2.1 Preparation of self-assembled monolayers
SAMS were prepared as described previously . Briefly, glass coverslips (Fisher, Fairlawn, NJ) were treated with 70:30 H2SO4/H2O2 for at least 1 hour, rinsed in copious amounts of deionized water, and dried under dry nitrogen. The samples were then loaded into a thermal evaporator. After evacuating the chamber to 1 millitorr, 15 Å Cr was deposited followed by 300 Å Au. For Wilhelmy plate contact angle evaluation, metal was deposited on both sides of the sample.
2.2 Bacterial strains and culture conditions
All media and buffers were prepared with de-ionized water generated by a system using tap water processed sequentially through water softening, reverse osmosis and ion exchange (Barnstead-Thermolyne RoPure/Nanopure system). The final resistivity of the processed water was greater than 18MΩ cm-1. Marine Broth 2216 (MB, Difco, Franklin Lakes, NJ) was prepared according to manufacturer’s instructions. Marine Agar (MA) was prepared by the addition of 1.5% Bacto agar (Difco) to MB. Artificial sea water (ASW) contained 400 mM NaCl, 100 mM MgSO4, 20 mM KCl, 10 mM CaCl2. Modified basic marine medium plus glycerol (MBMMG) contained 0.5× ASW plus 19 mM NH4Cl, 0.33 mM K2HPO4, 0.1 mM FeSO4 · 7H2O, 5 mM Trishydroxyaminomethane hydrochloride pH 7, and 2 mM glycerol [34, 35]. Cobetia marina (basonym, Halomonas marina) ATCC 25374, is stored in frozen ( −70°C) stock aliquots, made from first generation cultures of the original ATCC lyophilate, in MB containing 20% glycerol. Experimental stock preparations were maintained on MA slants and were stored at 4°C for up to 2 weeks. Prior to inoculation into a chemostat, a single colony from a MA slant was inoculated into 50 mL of MB and grown overnight with shaking at 25°C. A chemostat culture was established by inoculating 3 mL of the overnight culture into MBMMG. The chemostat was maintained at a flow rate of 1 mL min-1 (dilution rate, 0.16 h-1) with constant stirring. The concentration of the subsequent culture was ~107 cells mL-1.
2.3 Bacterial attachment to surfaces
SAMs prepared on gold films coated on 60 × 24 mm coverslips were placed into a flow-cell apparatus  which was then mounted onto the stage of an optical microscope (Axioskop, Zeiss, Jena) and connected to the outflow of the chemostat. The C. marina culture was allowed to flow through the cell at a rate of 1 mL min-1 for two hours. Bacterial attachment was monitored through a CCD camera attached to the microscope. The images were fed to a computer using Axiovision software (Zeiss). At the end of the attachment time, images of 10 fields of view within 10 mm of the horizontal midline of the slide were captured, the number of attached bacteria counted and the average cell density for each slide determined.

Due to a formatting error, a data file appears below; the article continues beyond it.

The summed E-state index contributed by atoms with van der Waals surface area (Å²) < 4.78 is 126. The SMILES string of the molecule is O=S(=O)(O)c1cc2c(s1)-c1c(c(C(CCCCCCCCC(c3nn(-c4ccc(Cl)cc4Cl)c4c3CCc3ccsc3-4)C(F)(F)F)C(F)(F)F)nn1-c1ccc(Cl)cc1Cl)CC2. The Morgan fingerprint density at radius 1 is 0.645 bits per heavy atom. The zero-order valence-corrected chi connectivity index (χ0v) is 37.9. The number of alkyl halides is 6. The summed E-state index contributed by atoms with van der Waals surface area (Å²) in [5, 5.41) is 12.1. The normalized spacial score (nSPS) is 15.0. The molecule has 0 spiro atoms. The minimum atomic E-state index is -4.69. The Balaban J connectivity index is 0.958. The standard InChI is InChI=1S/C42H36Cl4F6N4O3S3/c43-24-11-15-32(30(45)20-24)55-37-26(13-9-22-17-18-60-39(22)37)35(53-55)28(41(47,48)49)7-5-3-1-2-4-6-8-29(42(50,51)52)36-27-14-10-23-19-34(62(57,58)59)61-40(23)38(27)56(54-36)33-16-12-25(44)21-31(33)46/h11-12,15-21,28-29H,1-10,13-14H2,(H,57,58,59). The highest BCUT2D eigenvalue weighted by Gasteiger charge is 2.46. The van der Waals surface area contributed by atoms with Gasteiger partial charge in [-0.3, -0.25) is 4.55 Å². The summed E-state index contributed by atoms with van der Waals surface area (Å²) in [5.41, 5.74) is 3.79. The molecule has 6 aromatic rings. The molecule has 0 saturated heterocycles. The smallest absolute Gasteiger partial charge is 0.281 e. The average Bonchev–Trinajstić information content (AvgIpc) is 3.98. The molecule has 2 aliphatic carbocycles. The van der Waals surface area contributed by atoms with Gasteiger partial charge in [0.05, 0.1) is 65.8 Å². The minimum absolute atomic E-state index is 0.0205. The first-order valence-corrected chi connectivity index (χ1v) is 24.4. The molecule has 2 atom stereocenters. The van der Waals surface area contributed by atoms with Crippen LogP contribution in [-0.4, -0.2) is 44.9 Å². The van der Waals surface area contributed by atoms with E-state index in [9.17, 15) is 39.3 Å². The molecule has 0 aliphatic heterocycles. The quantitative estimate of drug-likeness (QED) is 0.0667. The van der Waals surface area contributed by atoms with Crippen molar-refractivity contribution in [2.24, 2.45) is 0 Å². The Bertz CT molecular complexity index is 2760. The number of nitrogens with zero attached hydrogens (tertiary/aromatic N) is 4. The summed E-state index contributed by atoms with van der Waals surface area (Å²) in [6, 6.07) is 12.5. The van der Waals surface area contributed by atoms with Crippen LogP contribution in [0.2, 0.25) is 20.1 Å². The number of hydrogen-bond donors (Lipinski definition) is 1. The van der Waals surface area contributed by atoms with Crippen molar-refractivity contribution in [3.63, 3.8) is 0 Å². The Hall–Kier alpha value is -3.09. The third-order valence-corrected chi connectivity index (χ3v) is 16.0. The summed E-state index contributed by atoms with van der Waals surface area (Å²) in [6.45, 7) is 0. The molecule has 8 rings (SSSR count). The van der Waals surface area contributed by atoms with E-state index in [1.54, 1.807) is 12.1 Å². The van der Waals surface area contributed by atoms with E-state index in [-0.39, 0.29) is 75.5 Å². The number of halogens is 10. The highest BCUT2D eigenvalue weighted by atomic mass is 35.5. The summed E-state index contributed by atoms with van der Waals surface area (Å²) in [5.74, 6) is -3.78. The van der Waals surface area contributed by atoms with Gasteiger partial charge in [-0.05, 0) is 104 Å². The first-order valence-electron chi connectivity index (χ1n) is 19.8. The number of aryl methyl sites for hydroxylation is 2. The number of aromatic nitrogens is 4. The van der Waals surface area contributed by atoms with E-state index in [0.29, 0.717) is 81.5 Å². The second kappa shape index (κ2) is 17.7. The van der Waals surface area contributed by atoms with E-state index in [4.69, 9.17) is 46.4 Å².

2.4 Contact angle measurements
Contact angles of SAMs were measured using the Wilhelmy Plate method on a Krüss K100 tensiometer with Lab Desk 303 (Krüss, Jena) software. Contact angle liquids were water (18 MΩ cm-1; Millipore Academic System; Millipore, Billerica, MA), diiodomethane (99% ReagentPlus; Sigma-Aldrich, St. Louis,MO), formamide (Omipure; EMD; Gibbstown, NJ ), glycerol (anhydrous; J.T. Baker, Phillipsburg, NJ) and hexadecane (Sigma Aldrich). Samples were double-sided SAMs made on 22×40 mm, thickness 1 coverslips (Fisher). For measurement, SAMs were immersed to a depth of 1 cm, with contact angle measured on the sample six times per mm (a total of 60 data points per sample). For each SAM formulation, a minimum of three samples was measured per probe liquid (deionized water, diiodomethane, formamide, glycerol or hexadecane).
Contact angles of bacteria were taken on mats of bacteria supported on cellulose acetate filters (0.2 μm pores; Millipore, Billerica) [33, 36]. Approximately 120 mL of chemostat culture were filtered, followed by an equal volume of deionized water to remove residual salt. The filtered bacteria were then allowed to air dry before contact angle analysis. To ensure that the surface of the mat was dry without being totally dehydrated, water contact angles were initially taken every 10 minutes during the drying cycle until they became stable; contact angles for analysis were taken during the time period in which it was determined that the water contact angle did not change, in our case, 40–70 minutes after drying commenced . Contact angles were determined, using the angle analysis tool on ImageJ image processing software (NIH; ), from photographs taken with DROPImage software(Ramé-Hart, Succasunna, NJ) linked to a Ramé-Hart contact angle goniometer. Bacterial contact angles were measured with the same liquids as used for SAMs (deionized water, diiodomethane, formamide, glycerol and hexadecane).
2.5 Calculation of surface and interfacial tensions using VCG
where: ΥSV LW and ΥLV LW are the Lifshitz-van-der-Waals components of the surface tensions of the substratum and the probe liquid, respectively, ΥSV - and ΥLV - are the Lewis basic (electron donating, hydrogen bond accepting) components, and γSV + and ΥLV + are the Lewis acidic (electron accepting, hydrogen bond donating) components. ΥLV is the total surface tension of the probe liquid. Because there are 3 unknowns, contact angles were taken with three different probe liquids and the unknowns γSV LW, ΥSV - and γSV + calculated by simultaneously solving the three equations using MATLAB software (Mathworks, Natick). Values for the surface tension of bacteria (γBV) were obtained by substituting the contact angle of the probe liquids on bacterial mats into Equation (1).